Number of Pages: 233
Publisher: Mariner Books
Release Date: 1990
“In 1979, Tim O’Brien’s Going After Cacciato – a novel about the Vietnam War – won the National Book Award. In this, his second work of fiction about Vietnam, O’Brien’s unique artistic vision is again clearly demonstrated. Neither a novel nor a short story collection, it is an arc of fictional episodes, taking place in the childhoods of its characters, in the jungles of Vietnam and back home in America two decades later.”
I read this with my American Literature class recently, since we were learning about how war impacts people, specifically the Vietnam War. At first I was a little reluctant to read it due to the fact that a) war stories aren’t generally my forte and b) I’m not a huge fan of short stories altogether. When given the choice, I would much rather read a novel than short stories. However, while reading this book I soon realized that I needn’t have been hesitant to read it at all.
Although this appears to be a collection of short stories, it really is more like a novel. All of the stories share a common pool of diverse characters, and you get to know more about them individually and collectively with every passing page. Many of the stories weave and intertwine with each other as well, and often they really do feel more like chapters in a novel than distinct short stories in a collection. Some stories are short, merely a few pages, whereas others span nearly twenty pages. The different lengths help keep the reader interested and engaged, especially while reading for longer periods of time. Each story was unique, and yet they all fit into the overarching idea of the entire book itself.
I absolutely loved Tim O’Brien’s writing style. He talks about the war in a way that someone who has not gone through it can kind of understand what it’s like, to the extent that this is possible. At times this book reads like a normal story written in regular prose. However, there are also parts where it is more like a stream of consciousness. It helps the reader get inside the minds of the characters and understand what and how they think. Besides the topic of war, O’Brien additionally discusses the act of writing itself, and how it can be used as both a coping mechanism and a way to bring back all the old memories he had been trying to suppress. I felt like I could really connect with those parts, since I use writing as a way to relieve stress as well (although my stress is nothing compared to what he has been through in his life.)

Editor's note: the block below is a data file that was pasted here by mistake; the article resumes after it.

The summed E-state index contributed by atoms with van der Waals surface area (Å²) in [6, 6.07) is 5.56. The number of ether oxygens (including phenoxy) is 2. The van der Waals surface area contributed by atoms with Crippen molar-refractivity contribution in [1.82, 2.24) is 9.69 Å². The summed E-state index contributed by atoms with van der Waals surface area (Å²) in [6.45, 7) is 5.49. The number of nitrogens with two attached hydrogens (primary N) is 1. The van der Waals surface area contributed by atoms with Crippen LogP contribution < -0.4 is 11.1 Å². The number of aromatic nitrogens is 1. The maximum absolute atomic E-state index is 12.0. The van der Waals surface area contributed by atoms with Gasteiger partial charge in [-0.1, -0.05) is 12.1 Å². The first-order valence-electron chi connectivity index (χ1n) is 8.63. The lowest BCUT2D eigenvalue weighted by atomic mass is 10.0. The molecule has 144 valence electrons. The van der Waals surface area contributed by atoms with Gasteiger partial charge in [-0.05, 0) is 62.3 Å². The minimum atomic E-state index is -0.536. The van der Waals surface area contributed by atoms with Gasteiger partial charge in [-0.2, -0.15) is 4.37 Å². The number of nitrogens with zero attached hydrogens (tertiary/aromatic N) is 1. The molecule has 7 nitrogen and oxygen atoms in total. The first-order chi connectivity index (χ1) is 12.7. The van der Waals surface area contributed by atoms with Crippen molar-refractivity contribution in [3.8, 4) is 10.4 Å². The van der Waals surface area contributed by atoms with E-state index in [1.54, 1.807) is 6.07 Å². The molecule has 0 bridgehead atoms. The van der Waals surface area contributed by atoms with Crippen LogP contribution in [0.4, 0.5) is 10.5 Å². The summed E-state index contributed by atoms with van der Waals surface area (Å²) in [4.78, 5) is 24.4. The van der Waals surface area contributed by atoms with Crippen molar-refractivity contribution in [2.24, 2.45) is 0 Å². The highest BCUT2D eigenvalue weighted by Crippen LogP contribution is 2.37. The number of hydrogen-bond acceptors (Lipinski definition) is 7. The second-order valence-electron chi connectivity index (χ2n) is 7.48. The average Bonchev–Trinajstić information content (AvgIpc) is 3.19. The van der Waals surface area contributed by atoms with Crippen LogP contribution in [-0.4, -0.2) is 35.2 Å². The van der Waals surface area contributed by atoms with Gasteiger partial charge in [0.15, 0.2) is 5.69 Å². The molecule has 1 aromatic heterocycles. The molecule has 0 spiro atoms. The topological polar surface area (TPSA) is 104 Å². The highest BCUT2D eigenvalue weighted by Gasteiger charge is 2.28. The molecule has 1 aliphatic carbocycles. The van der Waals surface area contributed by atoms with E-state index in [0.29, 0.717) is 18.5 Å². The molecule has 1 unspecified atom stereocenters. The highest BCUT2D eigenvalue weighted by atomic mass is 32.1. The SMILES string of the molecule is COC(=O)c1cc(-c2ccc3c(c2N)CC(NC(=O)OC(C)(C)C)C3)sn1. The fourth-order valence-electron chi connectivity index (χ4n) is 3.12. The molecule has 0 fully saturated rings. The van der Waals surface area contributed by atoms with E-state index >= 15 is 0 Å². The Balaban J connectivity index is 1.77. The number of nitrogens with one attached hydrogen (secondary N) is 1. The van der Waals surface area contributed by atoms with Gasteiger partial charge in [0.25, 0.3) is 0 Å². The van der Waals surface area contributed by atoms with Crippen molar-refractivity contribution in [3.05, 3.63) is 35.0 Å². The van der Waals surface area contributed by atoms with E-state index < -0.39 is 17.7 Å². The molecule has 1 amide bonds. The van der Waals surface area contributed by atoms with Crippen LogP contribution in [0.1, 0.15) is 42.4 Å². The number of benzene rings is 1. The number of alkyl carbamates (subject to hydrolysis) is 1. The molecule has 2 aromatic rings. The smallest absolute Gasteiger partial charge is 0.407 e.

This book is unique in the fact that it mixes real life and fiction. Some of the stories have mere ounces of truth in them, buried far below the words, while others seem to be almost play-by-play accounts. However, one aspect I did not like about this book was that it’s difficult to what actually happened to him and what didn’t. I don’t suppose this has a direct correlation with the book itself, since it can be read as a complete work of fiction without losing much of the meaning. But as someone who is curious about what is truth and what isn’t, that aspect was quite frustrating.
Overall, I was surprised by how much I actually liked this book. It has provided my American Literature class with a lot to discuss, and I believe that it has given me a new perspective on not only the Vietnam War but on war as a whole as well.
My Rating: :0) :0) :0) :0) 4 out of 5 smileys.
Would I recommend it to a friend?: Yes, however keep in mind that there are a few graphic and disturbing parts of this book. They can easily be skipped over, but if you are very sensitive to violence and gore then this may not be the book for you.
Have you ever read this book? What did you think of it? Do you like to read war stories? Let me know in the comments section below!